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. Last Updated: 07/27/2016

Moscow Blast Date Coincides With U.S. Tragedy

The mourning following the deadly terrorist assault on the United States coincided with the second anniversary of the most devastating in a series of apartment blasts that rocked Russia in 1999, killing some 300 people.

Starting before dawn Thursday, relatives of those who lived at 6 Kashirskoye Shosse began gathering in the courtyard in southern Moscow where a chapel now marks the spot where the nine-story brick building once stood. The blast -- which hit at 5 a.m., reducing the building to a smoking heap of rubble -- killed 124 people, including 13 children.

The worst in a wave of explosions that kept the nation in terror for months, the blast on Kashirka, as the thoroughfare is commonly called, left only two survivors.

Rescuers attributed the high casualty count to the building's brick construction, which -- unlike concrete slabs -- collapsed in a tightly packed pile, leaving no pockets of space for survivors.

Two years after the tragedy, investigations of the explosions in Moscow and the southern town of Volgodonsk have made little progress.

Law enforcement officials have been saying for months that they know the identities of the plotters, but have been unable to catch them.

Achemez Gochiyayev, 31, is the top suspect in masterminding the Moscow bombings -- a smaller-scale Russian counterpart to Osama bin Laden. Gochiyayev is No. 1 on the most-wanted list displayed on the web site of the Federal Security Service, or FSB.

According to earlier statements by investigators, Gochiyayev -- a native of Karachayevo-Cherkessia and a staunch Wahhabi, the follower of a strict Islamic sect -- was trained in terrorist camps set up in Chechnya by Jordanian-born warlord Khattab. Investigators have said Khattab ordered the blasts and paid Gochiyayev and four accomplices $500,000 for their execution, then helped the men hide in Chechnya. The FSB has also blamed Gochiyayev for plotting a series of new attacks, which the agency claims to have averted.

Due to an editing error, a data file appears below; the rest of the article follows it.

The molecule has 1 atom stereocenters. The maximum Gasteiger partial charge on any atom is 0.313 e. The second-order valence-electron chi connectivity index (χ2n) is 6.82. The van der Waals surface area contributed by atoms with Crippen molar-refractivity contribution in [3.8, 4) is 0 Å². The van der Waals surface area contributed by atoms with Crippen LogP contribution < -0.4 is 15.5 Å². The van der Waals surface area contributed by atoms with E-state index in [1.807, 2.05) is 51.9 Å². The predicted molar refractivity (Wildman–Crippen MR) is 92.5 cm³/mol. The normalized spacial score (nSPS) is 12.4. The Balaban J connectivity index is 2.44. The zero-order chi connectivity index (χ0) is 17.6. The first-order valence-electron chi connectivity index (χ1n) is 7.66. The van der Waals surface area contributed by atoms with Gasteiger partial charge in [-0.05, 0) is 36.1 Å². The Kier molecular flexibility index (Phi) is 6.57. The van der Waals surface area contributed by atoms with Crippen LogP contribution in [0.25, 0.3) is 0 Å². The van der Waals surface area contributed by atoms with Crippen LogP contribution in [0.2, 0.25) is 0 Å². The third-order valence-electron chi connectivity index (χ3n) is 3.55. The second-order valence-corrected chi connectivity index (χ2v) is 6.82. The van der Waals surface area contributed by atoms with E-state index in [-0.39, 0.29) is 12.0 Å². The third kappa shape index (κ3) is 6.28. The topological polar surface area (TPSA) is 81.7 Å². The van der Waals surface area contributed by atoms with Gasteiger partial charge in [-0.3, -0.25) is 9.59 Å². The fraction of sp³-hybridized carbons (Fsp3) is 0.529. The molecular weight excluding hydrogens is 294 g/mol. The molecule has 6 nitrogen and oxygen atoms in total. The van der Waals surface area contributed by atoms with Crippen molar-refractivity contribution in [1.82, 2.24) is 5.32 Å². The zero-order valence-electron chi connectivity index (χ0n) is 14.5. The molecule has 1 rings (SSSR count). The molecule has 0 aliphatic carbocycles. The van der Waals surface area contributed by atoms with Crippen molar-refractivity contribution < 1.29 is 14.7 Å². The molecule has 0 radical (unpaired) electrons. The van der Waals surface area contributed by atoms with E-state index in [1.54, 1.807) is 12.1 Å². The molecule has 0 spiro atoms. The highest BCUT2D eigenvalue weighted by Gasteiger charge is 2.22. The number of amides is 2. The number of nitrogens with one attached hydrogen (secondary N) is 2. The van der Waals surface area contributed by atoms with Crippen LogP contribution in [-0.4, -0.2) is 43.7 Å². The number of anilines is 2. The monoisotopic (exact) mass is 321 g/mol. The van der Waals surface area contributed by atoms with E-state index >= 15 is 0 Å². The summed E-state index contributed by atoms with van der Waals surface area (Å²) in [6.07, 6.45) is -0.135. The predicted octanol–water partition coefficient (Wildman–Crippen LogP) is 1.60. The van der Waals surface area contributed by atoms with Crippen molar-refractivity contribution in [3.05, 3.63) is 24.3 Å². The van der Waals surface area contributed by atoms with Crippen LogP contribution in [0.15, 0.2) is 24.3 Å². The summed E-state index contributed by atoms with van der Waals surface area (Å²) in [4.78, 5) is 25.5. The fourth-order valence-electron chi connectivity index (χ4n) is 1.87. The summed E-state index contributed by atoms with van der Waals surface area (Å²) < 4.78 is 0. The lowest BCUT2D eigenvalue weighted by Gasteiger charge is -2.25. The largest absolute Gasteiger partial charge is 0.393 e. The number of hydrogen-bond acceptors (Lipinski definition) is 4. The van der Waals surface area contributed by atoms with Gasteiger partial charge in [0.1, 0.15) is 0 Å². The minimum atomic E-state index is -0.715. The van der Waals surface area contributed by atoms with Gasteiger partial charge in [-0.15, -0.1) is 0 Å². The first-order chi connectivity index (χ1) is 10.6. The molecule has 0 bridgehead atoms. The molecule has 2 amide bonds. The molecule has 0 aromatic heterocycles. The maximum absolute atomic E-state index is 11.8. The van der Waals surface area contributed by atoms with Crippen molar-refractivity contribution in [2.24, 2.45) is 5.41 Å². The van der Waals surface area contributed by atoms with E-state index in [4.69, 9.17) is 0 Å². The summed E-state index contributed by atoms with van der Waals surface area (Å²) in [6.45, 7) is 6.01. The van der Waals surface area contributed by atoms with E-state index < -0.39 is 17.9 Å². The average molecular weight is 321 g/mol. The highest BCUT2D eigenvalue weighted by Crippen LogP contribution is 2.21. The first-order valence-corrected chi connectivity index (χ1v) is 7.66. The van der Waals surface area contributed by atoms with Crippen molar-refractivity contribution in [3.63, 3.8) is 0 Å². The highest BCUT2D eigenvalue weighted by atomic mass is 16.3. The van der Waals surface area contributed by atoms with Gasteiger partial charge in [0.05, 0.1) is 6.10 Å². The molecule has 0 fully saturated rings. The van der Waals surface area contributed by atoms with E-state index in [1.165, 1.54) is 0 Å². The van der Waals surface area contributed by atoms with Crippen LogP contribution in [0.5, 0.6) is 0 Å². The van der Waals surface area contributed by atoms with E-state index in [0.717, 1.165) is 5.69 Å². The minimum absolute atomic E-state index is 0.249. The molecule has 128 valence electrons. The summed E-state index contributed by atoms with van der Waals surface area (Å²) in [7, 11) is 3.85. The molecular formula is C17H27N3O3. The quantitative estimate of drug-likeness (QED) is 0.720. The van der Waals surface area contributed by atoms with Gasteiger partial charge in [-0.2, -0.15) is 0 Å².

In one such case, five suspected plotters are on trial in the southern city of Stavropol. Taukan Frantsuzov, Gochiyayev's brother-in-law, is among the defendants, all of whom are also charged with participating in "illegal armed formations" in Chechnya. At the start of the closed trial, prosecutors demanded 25 years for each suspect.

Some media reports linked Frantsuzov with the Moscow bombings on Ulitsa Guryanova and Kashirskoye Shosse, but others said the allegations arose because in July 1999 Gochiyayev came to Moscow and used Frantsuzov's passport to register in a hotel.

Vadim Romanov, chief investigator of Stavropol's regional prosecutor's office, said law enforcement officials had not found any evidence of Frantsuzov's involvement in the bombings.

"They [the five defendants] are being charged with preparing new terrorist attacks in Moscow but not of carrying out the Moscow bombings," Romanov said in a telephone interview from Stavropol on Thursday.

Asked for more details on the progress of the investigation, the FSB's press service in Moscow declined to comment. "We are too busy here now because of these bombings in America," an FSB spokesman said.

Of the four blasts that shook Russia in the fall of 1999, only one has resulted in convictions. Last March, a court in Dagestan sentenced two men to life in prison and gave lighter sentences to four others for blowing apart a 50-apartment residential building in the Dagestani town of Buinaksk. The blast claimed the 62 lives.